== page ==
US futures point to a somewhat weak open this morning following, with chip stocks under some pressure following Micron (MU) cutting its outlook for the back half of 2022.
This comes as they announced plans to spend $40 billion over the coming decade to build its US chip capacity. The second part of Micron's announcement is tied to the passage of the CHIPS Act, which President Biden is expected to sign at 10 am ET.
As a reminder, the bill provides $52.7 billion for American semiconductor research, development, manufacturing, and workforce development. This includes $39 billion in manufacturing incentives, including $2 billion for the legacy chips used in automobiles and defense systems, $13.2 billion in R&D and workforce development, and $500 million to provide for international information communications technology security and semiconductor supply chain activities.
It also provides a 25% investment tax credit for capital expenses for manufacturing of semiconductors and related equipment. It's not going to undo years of offshoring overnight, but it is a step in the right direction towards what we'll call silicon independence.
As the funds are released, we expect to learn of more chip building plans. As members likely suspect, we see Applied Materials (AMAT) being a major beneficiary of that multi-year domestic buildout.
Getting back to Micron's guidance cut, which it shared in an 8K filing with the SEC, it cites a combination of macroeconomic factors, supply chain constraints and a broadening of customer inventory adjustments leading to softer DRAM and NAND expectations since it reported its June 2022 quarterly results.
For the current quarter, it now sees its revenue at or below the low end of the $6.8-$7.6 billion revenue guidance it provided during its last earnings call. The company also shared it sees its shipments falling quarter over quarter in its November quarter with significant sequential declines in revenue and margins. While the company didn't divulge in which end markets it is seeing weakness, we know its key end markets are Data Center, PC & Graphics, and Mobile & Intelligent Edge.
On the heels of quarterly results from AMD (AMD) and Nvidia's (NVDA) pre-announcement yesterday, Micron is seeing pronounced weakness in its PC & graphics business and to a much lesser extent in its Data Center and Mobile & Intelligent Edge businesses. Yesterday, Nvidia shared its Data Center business grew 60% year over year in its July quarter, and this morning Global Foundries (GFS) raised its outlook for the current quarter, and its two largest end markets are smart mobile devices (49% of revenue) and communications infrastructure and data center (17% of revenue).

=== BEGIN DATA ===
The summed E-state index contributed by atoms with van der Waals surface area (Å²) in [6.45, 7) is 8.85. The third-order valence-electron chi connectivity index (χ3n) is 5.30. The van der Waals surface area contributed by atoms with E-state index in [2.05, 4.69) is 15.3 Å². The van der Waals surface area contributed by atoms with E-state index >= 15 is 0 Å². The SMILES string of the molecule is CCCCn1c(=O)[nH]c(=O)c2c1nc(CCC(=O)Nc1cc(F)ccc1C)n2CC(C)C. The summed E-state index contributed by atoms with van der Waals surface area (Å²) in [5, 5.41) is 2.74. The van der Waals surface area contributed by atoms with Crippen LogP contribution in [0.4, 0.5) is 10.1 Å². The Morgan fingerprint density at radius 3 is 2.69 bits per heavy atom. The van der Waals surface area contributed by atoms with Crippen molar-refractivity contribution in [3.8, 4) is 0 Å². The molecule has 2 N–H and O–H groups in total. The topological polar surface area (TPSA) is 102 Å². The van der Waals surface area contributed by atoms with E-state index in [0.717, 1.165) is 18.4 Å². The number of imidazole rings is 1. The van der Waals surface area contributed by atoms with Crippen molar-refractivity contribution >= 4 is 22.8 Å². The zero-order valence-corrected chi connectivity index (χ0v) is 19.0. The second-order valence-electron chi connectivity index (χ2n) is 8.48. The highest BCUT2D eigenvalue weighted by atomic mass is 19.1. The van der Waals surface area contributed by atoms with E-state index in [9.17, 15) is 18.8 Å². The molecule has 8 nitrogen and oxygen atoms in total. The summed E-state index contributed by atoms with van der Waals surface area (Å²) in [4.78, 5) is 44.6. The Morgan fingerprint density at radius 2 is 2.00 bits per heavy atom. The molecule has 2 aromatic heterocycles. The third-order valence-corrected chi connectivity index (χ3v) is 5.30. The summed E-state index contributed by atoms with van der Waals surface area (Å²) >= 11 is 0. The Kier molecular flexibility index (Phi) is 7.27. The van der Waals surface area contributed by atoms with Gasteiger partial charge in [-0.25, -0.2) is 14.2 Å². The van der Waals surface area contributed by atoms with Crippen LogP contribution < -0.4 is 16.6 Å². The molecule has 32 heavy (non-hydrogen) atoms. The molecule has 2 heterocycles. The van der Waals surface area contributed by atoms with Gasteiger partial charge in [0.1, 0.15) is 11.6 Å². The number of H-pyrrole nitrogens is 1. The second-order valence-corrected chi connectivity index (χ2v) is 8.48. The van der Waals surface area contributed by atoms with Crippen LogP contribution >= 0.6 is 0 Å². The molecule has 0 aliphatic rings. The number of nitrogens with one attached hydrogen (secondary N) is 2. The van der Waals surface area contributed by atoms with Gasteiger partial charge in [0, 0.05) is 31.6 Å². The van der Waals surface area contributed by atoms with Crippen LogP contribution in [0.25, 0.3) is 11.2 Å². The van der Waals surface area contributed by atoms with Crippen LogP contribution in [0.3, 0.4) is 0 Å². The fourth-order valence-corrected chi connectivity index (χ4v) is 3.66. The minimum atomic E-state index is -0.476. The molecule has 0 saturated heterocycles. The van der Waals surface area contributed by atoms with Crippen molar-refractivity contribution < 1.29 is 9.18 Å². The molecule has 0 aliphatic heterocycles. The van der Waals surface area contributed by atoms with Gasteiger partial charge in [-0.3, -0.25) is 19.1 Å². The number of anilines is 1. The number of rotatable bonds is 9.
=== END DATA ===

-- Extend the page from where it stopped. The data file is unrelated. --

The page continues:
We are pointing the above out because not all chip companies are alike, making it incredibly important to understand the differences in their end market exposure and the tailwinds vs. headwinds those end markets are facing.
2Q 2022 Productivity and Unit Labor Cost
At 8:30 am ET, the 2Q 2022 preliminary figures for Unit Labor Costs were published, clocking in at a hotter than expected 10.8% compared to the 9.5% consensus. Even though the figure was down from the upwardly revised 12.7% for 1Q 2022, it points to wage inflation pressures remaining at elevated levels.
To this we can add the hotter than expected wage inflation data contained in the July Employment Report. And with this morning's July NFIB Small Business Optimism Index revealing that 49% of business owners having job openings they could not fill, odds are wage inflation will persist.
This data is likely to tip the scales toward a 75-basis point rate hike at the Fed's September monetary policy meeting. As we cautioned yesterday, however, we have back-to-back July inflation reports due tomorrow (CPI) and Thursday (PPI). Given the time stamp on those reports and what they may say about inflation pressures vs. recent months is likely to carry more weight than the 2Q 2022 data published today.
As we shared in last week's Roundup, we are likely to see the drop in gas prices lead headline CPI and PPI figures to move lower month over month in July, but other pressures such as food and wages are likely to keep the July data at elevated levels.
We continue to see the Fed on the warpath when it comes to inflation.